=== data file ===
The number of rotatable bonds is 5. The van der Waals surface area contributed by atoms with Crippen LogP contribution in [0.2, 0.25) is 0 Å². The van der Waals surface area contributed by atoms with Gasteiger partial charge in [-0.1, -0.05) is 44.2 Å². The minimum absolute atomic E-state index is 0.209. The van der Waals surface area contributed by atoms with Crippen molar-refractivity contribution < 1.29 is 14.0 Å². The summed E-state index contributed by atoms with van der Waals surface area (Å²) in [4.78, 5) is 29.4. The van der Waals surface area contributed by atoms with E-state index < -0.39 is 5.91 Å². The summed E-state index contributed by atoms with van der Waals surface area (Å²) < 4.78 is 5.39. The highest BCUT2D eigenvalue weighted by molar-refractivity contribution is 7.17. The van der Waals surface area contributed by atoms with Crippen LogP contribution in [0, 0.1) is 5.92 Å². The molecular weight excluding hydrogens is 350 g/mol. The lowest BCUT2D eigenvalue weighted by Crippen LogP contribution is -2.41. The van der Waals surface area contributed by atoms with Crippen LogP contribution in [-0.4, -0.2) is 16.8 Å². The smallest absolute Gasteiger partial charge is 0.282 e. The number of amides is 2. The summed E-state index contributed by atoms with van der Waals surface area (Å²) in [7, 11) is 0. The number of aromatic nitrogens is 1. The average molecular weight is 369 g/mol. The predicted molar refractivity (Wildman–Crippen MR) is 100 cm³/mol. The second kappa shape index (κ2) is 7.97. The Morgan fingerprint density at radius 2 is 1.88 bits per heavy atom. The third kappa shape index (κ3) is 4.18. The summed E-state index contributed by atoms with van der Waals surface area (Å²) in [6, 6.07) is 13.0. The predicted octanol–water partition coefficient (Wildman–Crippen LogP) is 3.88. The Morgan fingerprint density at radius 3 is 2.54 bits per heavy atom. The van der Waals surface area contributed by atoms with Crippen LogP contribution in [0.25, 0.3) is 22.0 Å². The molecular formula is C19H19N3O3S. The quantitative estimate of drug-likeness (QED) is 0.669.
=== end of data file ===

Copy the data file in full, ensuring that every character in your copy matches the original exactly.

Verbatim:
The number of rotatable bonds is 5. The van der Waals surface area contributed by atoms with Crippen LogP contribution in [0.2, 0.25) is 0 Å². The van der Waals surface area contributed by atoms with Gasteiger partial charge in [-0.1, -0.05) is 44.2 Å². The minimum absolute atomic E-state index is 0.209. The van der Waals surface area contributed by atoms with Crippen molar-refractivity contribution < 1.29 is 14.0 Å². The summed E-state index contributed by atoms with van der Waals surface area (Å²) in [4.78, 5) is 29.4. The van der Waals surface area contributed by atoms with E-state index < -0.39 is 5.91 Å². The summed E-state index contributed by atoms with van der Waals surface area (Å²) < 4.78 is 5.39. The highest BCUT2D eigenvalue weighted by molar-refractivity contribution is 7.17. The van der Waals surface area contributed by atoms with Crippen LogP contribution in [0, 0.1) is 5.92 Å². The molecular weight excluding hydrogens is 350 g/mol. The lowest BCUT2D eigenvalue weighted by Crippen LogP contribution is -2.41. The van der Waals surface area contributed by atoms with Crippen LogP contribution in [-0.4, -0.2) is 16.8 Å². The smallest absolute Gasteiger partial charge is 0.282 e. The number of amides is 2. The summed E-state index contributed by atoms with van der Waals surface area (Å²) in [7, 11) is 0. The number of aromatic nitrogens is 1. The average molecular weight is 369 g/mol. The predicted molar refractivity (Wildman–Crippen MR) is 100 cm³/mol. The second kappa shape index (κ2) is 7.97. The Morgan fingerprint density at radius 2 is 1.88 bits per heavy atom. The third kappa shape index (κ3) is 4.18. The summed E-state index contributed by atoms with van der Waals surface area (Å²) in [6, 6.07) is 13.0. The predicted octanol–water partition coefficient (Wildman–Crippen LogP) is 3.88. The Morgan fingerprint density at radius 3 is 2.54 bits per heavy atom. The van der Waals surface area contributed by atoms with Crippen LogP contribution in [0.25, 0.3) is 22.0 Å². The molecular formula is C19H19N3O3S. The quantitative estimate of drug-likeness (QED) is 0.669.